Fast forward to 2013, with the band refusing to bow to falling sales and decreasing public profile, as they continued, as they always had, to produce new recordings and continue to be a highly rated live band. Dan McCafferty had begun to struggle with the onset of the progressive respiratory disease COPD, with his breathing affected, at first intermittently. Following a show in Switzerland in August 2013, when he had to leave the stage after only three songs, McCafferty took the difficult decision to step down as the band’s frontman, explaining that, while he may sometimes be fine to perform, the fact that he could be rendered unable to sing at any time was unfair to the band’s audience. He left the band on 28 August, though did appear on one final album as lead vocalist, 2014’s Rock And Roll Telephone.

It is difficult to overstate the effect that Dan’s performances and recordings had on myself, as a teenager in the 1970s, and as a huge fan of Nazareth his voice remains imprinted on my brain as a defining soundtrack of my youth. Many cite his tremendous rendition of Love Hurts as his crowning moment, but while that was extremely powerful, displaying a soulfulness absent in all but a select few hard rock singers, there were so many more great performances which he has bequeathed to us. He could deliver a powerful rock song as well as anyone, with examples such as Bad Bad Boy, Hair Of The Dog, Expect No Mercy and Just To Get Into It only a few examples. He could turn his hand to almost any genre with instantly recognisable aplomb, however, as the country-rock influence of Broken Down Angel, the ringing pop of Carry Out Feelings or the beautifully nuanced Holy Roller bear witness to. His interpretations of other people’s songs was almost unmatched – the power and emotion he invests in the band’s show-stoppingly intense cover of Bob Dylan’s The Ballad Of Hollis Brown ranks – to these ears at least – as one of the finest of the decade. This Flight Tonight and the band’s own Telegram saw him deliver a story in such a unique and personable way that you almost forgot you were listening to a rock song, and became invested in the mental picture he was laying before you. Even a hard and heavy rocker such as Razamanaz saw him imbue the words with an almost conversational quality which few others have managed to do, outside of perhaps fellow Scot Alex Harvey and one or two others.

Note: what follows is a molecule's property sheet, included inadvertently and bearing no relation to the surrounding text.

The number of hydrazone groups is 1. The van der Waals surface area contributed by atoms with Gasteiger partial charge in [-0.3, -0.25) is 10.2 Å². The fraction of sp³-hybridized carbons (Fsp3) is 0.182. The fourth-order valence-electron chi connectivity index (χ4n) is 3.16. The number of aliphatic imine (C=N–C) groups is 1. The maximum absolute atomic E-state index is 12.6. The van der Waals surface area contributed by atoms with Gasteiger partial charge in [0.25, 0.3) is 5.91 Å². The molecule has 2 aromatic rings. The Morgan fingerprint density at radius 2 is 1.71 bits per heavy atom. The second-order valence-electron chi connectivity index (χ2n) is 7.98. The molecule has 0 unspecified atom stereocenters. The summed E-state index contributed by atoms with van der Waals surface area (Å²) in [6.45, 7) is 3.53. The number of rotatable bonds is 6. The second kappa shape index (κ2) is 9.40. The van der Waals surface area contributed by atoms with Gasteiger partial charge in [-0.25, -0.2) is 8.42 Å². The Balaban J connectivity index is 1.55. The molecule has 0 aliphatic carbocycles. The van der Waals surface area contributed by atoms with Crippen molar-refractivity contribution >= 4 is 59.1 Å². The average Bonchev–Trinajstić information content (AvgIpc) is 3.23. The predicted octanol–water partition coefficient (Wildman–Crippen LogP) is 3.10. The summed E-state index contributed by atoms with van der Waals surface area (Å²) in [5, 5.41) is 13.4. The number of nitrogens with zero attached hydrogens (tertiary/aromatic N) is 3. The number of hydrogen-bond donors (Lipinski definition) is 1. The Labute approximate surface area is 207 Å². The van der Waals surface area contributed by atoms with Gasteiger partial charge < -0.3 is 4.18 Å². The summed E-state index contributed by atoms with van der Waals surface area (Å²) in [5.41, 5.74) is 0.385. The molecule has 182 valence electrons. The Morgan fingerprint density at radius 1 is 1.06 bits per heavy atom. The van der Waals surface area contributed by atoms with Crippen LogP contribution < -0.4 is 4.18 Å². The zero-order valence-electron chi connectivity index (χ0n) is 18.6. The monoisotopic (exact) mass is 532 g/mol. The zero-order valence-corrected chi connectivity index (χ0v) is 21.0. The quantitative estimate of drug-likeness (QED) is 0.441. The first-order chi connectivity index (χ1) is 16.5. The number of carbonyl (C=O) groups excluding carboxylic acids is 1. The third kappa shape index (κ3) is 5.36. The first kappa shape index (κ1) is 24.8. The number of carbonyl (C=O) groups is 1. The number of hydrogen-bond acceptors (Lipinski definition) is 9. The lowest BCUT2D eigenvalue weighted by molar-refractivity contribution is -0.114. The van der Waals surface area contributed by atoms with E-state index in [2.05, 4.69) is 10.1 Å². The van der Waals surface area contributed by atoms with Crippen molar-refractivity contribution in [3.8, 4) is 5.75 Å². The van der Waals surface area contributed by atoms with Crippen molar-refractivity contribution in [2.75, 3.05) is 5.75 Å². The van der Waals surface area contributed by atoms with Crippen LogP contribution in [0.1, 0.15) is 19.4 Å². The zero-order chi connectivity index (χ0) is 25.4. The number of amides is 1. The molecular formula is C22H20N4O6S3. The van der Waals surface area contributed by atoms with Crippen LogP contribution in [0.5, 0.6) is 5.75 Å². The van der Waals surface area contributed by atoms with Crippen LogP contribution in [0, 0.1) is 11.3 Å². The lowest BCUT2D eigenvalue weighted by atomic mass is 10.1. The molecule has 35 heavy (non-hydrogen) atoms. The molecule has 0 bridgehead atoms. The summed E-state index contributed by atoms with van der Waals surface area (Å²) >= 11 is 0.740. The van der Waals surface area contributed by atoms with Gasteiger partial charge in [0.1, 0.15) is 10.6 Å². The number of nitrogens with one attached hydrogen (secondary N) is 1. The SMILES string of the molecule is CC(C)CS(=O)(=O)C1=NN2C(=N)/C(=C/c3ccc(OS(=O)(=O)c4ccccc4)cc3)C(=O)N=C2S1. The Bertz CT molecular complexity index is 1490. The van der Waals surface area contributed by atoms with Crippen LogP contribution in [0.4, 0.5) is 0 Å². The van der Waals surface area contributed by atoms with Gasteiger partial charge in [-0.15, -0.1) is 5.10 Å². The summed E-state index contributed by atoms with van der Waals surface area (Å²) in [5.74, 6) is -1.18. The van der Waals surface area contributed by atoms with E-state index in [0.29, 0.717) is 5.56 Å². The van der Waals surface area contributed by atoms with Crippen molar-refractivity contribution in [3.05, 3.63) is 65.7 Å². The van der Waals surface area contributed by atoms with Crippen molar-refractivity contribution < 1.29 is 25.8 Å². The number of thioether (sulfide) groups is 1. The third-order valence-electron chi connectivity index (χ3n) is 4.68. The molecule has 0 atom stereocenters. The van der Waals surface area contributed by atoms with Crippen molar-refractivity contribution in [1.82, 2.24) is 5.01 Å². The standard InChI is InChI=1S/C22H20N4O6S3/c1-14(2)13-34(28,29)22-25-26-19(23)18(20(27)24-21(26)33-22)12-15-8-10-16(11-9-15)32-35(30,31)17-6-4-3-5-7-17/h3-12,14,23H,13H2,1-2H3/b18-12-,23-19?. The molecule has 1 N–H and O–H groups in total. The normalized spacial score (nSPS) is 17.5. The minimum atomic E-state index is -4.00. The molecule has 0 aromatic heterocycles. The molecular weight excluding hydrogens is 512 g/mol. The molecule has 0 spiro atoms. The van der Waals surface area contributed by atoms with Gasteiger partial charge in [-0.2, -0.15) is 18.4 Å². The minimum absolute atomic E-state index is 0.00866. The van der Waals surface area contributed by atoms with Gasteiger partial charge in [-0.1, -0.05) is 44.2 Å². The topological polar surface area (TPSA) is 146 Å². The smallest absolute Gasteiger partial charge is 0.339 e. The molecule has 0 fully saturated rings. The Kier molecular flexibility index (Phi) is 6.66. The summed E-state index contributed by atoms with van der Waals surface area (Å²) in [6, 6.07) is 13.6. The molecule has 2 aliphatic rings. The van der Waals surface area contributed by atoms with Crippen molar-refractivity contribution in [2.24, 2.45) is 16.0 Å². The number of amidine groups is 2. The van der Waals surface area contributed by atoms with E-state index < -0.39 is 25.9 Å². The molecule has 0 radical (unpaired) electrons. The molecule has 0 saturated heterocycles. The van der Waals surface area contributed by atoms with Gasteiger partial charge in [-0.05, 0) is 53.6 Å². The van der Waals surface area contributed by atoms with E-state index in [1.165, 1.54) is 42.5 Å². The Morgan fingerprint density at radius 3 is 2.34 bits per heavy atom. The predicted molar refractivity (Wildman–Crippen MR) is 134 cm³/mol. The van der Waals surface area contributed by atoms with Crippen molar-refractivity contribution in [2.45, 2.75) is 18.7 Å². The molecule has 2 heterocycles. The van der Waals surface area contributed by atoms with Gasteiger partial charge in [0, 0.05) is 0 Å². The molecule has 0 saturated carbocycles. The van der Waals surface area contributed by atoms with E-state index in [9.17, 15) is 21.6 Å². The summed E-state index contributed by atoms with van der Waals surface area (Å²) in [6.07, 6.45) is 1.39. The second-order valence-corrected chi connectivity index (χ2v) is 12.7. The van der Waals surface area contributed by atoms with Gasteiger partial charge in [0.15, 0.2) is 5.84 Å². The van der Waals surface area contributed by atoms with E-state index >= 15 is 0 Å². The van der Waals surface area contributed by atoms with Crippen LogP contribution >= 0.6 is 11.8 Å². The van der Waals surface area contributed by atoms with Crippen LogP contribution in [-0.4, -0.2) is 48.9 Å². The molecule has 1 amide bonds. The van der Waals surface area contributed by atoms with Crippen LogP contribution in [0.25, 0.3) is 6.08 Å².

Tragically, Dan’s demise came only a few short months after Manny Charlton’s own passing in July 2022, leaving Pete Agnew now as not only the sole remaining original member of the band, but suddenly the only surviving member. It can only be imagined how this can have affected him, and he has, I am certain, the good wishes and support of the band’s fans worldwide. Charlton himself was a gifted and hugely underrated guitarist and, despite well-publicised disagreements between him and the rest of the band since his departure, his passing also leaves a considerable hole in the history of this great band.

To me, however, the overriding memory of those heady Nazareth days of their 1970s ‘golden age’ will always be of Dan McCafferty. Long, curly hair thrown back as he performed onstage, with a humorous glint always easy to imagine in his eye. I never met Dan, sadly, though I would have loved to. I did, however, have the pleasure to speak about him when interviewing Pete Agnew (a friendly and highly personable man himself), and he had nothing but good things to say about his – at the time still – longtime bandmate.

Dan McCafferty may have been forgotten by some and undervalued by many, but never by myself, and nor by countless listeners worldwide who have derived such pleasure from his, and the band’s recordings.

Daniel William McCafferty, 14 October 1946 – 8 November 2022. A rare and unique talent.

Sadly missed.